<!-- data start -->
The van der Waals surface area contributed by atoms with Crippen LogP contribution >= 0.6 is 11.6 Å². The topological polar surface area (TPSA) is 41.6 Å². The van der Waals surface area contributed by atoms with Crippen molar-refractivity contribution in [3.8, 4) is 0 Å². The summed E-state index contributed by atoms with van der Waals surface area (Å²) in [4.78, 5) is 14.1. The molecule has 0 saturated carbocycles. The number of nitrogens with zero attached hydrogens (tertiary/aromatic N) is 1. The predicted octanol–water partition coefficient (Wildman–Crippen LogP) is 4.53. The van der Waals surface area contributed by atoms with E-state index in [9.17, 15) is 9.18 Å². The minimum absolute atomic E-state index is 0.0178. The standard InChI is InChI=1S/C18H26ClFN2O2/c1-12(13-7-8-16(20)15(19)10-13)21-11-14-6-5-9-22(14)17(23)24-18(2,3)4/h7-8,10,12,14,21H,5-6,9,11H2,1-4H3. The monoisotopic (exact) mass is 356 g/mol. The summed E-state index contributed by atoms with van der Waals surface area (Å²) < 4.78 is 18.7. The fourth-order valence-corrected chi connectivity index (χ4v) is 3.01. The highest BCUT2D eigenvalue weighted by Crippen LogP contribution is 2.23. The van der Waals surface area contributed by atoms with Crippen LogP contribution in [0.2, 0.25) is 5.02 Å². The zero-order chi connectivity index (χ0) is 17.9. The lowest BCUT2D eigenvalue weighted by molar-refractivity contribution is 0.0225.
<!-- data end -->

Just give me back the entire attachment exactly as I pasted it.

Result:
The van der Waals surface area contributed by atoms with Crippen LogP contribution >= 0.6 is 11.6 Å². The topological polar surface area (TPSA) is 41.6 Å². The van der Waals surface area contributed by atoms with Crippen molar-refractivity contribution in [3.8, 4) is 0 Å². The summed E-state index contributed by atoms with van der Waals surface area (Å²) in [4.78, 5) is 14.1. The molecule has 0 saturated carbocycles. The number of nitrogens with zero attached hydrogens (tertiary/aromatic N) is 1. The predicted octanol–water partition coefficient (Wildman–Crippen LogP) is 4.53. The van der Waals surface area contributed by atoms with E-state index in [9.17, 15) is 9.18 Å². The minimum absolute atomic E-state index is 0.0178. The standard InChI is InChI=1S/C18H26ClFN2O2/c1-12(13-7-8-16(20)15(19)10-13)21-11-14-6-5-9-22(14)17(23)24-18(2,3)4/h7-8,10,12,14,21H,5-6,9,11H2,1-4H3. The monoisotopic (exact) mass is 356 g/mol. The summed E-state index contributed by atoms with van der Waals surface area (Å²) < 4.78 is 18.7. The fourth-order valence-corrected chi connectivity index (χ4v) is 3.01. The highest BCUT2D eigenvalue weighted by Crippen LogP contribution is 2.23. The van der Waals surface area contributed by atoms with Crippen LogP contribution in [0.2, 0.25) is 5.02 Å². The zero-order chi connectivity index (χ0) is 17.9. The lowest BCUT2D eigenvalue weighted by molar-refractivity contribution is 0.0225.